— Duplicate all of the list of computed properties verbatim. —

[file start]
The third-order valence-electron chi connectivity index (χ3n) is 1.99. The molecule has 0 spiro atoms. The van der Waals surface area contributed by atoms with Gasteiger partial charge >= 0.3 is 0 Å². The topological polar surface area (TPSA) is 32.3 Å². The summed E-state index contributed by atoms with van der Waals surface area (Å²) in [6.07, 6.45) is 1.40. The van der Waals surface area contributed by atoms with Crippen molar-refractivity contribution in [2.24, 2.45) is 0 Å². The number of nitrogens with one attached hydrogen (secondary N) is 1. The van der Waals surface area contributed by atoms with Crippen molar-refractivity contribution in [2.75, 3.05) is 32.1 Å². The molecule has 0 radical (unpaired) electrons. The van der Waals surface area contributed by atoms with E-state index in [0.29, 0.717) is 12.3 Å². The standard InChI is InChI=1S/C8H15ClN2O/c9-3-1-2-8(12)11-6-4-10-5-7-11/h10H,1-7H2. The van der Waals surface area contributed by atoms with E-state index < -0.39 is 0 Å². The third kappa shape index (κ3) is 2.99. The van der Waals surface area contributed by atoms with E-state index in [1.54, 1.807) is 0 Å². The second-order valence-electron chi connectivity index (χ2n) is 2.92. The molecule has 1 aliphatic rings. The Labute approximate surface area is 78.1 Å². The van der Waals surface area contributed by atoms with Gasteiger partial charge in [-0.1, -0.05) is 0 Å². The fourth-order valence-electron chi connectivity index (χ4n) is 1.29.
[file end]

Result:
The third-order valence-electron chi connectivity index (χ3n) is 1.99. The molecule has 0 spiro atoms. The van der Waals surface area contributed by atoms with Gasteiger partial charge >= 0.3 is 0 Å². The topological polar surface area (TPSA) is 32.3 Å². The summed E-state index contributed by atoms with van der Waals surface area (Å²) in [6.07, 6.45) is 1.40. The van der Waals surface area contributed by atoms with Crippen molar-refractivity contribution in [2.24, 2.45) is 0 Å². The number of nitrogens with one attached hydrogen (secondary N) is 1. The van der Waals surface area contributed by atoms with Crippen molar-refractivity contribution in [2.75, 3.05) is 32.1 Å². The molecule has 0 radical (unpaired) electrons. The van der Waals surface area contributed by atoms with E-state index in [0.29, 0.717) is 12.3 Å². The standard InChI is InChI=1S/C8H15ClN2O/c9-3-1-2-8(12)11-6-4-10-5-7-11/h10H,1-7H2. The van der Waals surface area contributed by atoms with E-state index < -0.39 is 0 Å². The third kappa shape index (κ3) is 2.99. The van der Waals surface area contributed by atoms with E-state index in [1.54, 1.807) is 0 Å². The second-order valence-electron chi connectivity index (χ2n) is 2.92. The molecule has 1 aliphatic rings. The Labute approximate surface area is 78.1 Å². The van der Waals surface area contributed by atoms with Gasteiger partial charge in [-0.1, -0.05) is 0 Å². The fourth-order valence-electron chi connectivity index (χ4n) is 1.29.